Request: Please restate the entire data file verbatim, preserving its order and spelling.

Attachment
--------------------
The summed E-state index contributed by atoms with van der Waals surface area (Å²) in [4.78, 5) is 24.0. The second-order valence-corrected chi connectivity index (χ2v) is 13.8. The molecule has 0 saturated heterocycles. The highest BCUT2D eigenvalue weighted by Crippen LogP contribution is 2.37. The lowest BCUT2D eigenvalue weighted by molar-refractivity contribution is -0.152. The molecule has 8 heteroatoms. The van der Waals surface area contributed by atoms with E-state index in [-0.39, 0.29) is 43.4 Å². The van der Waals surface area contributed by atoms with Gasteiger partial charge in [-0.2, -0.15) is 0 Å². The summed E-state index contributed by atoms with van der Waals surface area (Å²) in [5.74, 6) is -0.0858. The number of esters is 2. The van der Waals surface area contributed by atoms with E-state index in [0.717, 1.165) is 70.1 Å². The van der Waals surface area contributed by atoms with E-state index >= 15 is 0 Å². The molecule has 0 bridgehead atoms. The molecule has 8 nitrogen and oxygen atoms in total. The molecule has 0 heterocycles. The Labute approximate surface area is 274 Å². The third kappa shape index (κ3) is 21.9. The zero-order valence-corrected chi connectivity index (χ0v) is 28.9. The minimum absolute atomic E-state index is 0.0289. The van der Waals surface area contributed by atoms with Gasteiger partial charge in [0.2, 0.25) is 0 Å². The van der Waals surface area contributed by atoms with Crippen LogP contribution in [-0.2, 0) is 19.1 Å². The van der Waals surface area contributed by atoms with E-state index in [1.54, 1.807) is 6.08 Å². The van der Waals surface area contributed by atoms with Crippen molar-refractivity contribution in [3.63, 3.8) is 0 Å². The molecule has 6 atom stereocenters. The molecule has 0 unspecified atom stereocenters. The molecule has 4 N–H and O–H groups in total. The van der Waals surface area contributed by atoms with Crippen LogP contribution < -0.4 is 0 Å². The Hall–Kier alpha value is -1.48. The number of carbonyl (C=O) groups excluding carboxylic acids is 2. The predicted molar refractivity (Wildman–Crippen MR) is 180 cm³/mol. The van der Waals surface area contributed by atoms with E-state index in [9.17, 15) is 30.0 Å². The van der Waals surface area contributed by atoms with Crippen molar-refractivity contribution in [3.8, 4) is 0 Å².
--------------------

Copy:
The summed E-state index contributed by atoms with van der Waals surface area (Å²) in [4.78, 5) is 24.0. The second-order valence-corrected chi connectivity index (χ2v) is 13.8. The molecule has 0 saturated heterocycles. The highest BCUT2D eigenvalue weighted by Crippen LogP contribution is 2.37. The lowest BCUT2D eigenvalue weighted by molar-refractivity contribution is -0.152. The molecule has 8 heteroatoms. The van der Waals surface area contributed by atoms with E-state index in [-0.39, 0.29) is 43.4 Å². The van der Waals surface area contributed by atoms with Gasteiger partial charge in [-0.2, -0.15) is 0 Å². The summed E-state index contributed by atoms with van der Waals surface area (Å²) in [5.74, 6) is -0.0858. The number of esters is 2. The van der Waals surface area contributed by atoms with E-state index in [0.717, 1.165) is 70.1 Å². The van der Waals surface area contributed by atoms with E-state index >= 15 is 0 Å². The molecule has 0 bridgehead atoms. The molecule has 8 nitrogen and oxygen atoms in total. The molecule has 0 heterocycles. The Labute approximate surface area is 274 Å². The third kappa shape index (κ3) is 21.9. The zero-order valence-corrected chi connectivity index (χ0v) is 28.9. The minimum absolute atomic E-state index is 0.0289. The van der Waals surface area contributed by atoms with Gasteiger partial charge in [0.2, 0.25) is 0 Å². The van der Waals surface area contributed by atoms with Crippen LogP contribution in [-0.2, 0) is 19.1 Å². The van der Waals surface area contributed by atoms with E-state index in [1.54, 1.807) is 6.08 Å². The van der Waals surface area contributed by atoms with Crippen molar-refractivity contribution in [3.63, 3.8) is 0 Å². The molecule has 6 atom stereocenters. The molecule has 0 unspecified atom stereocenters. The molecule has 4 N–H and O–H groups in total. The van der Waals surface area contributed by atoms with Crippen LogP contribution < -0.4 is 0 Å². The Hall–Kier alpha value is -1.48. The number of carbonyl (C=O) groups excluding carboxylic acids is 2. The predicted molar refractivity (Wildman–Crippen MR) is 180 cm³/mol. The van der Waals surface area contributed by atoms with E-state index in [9.17, 15) is 30.0 Å². The van der Waals surface area contributed by atoms with Crippen molar-refractivity contribution in [3.8, 4) is 0 Å².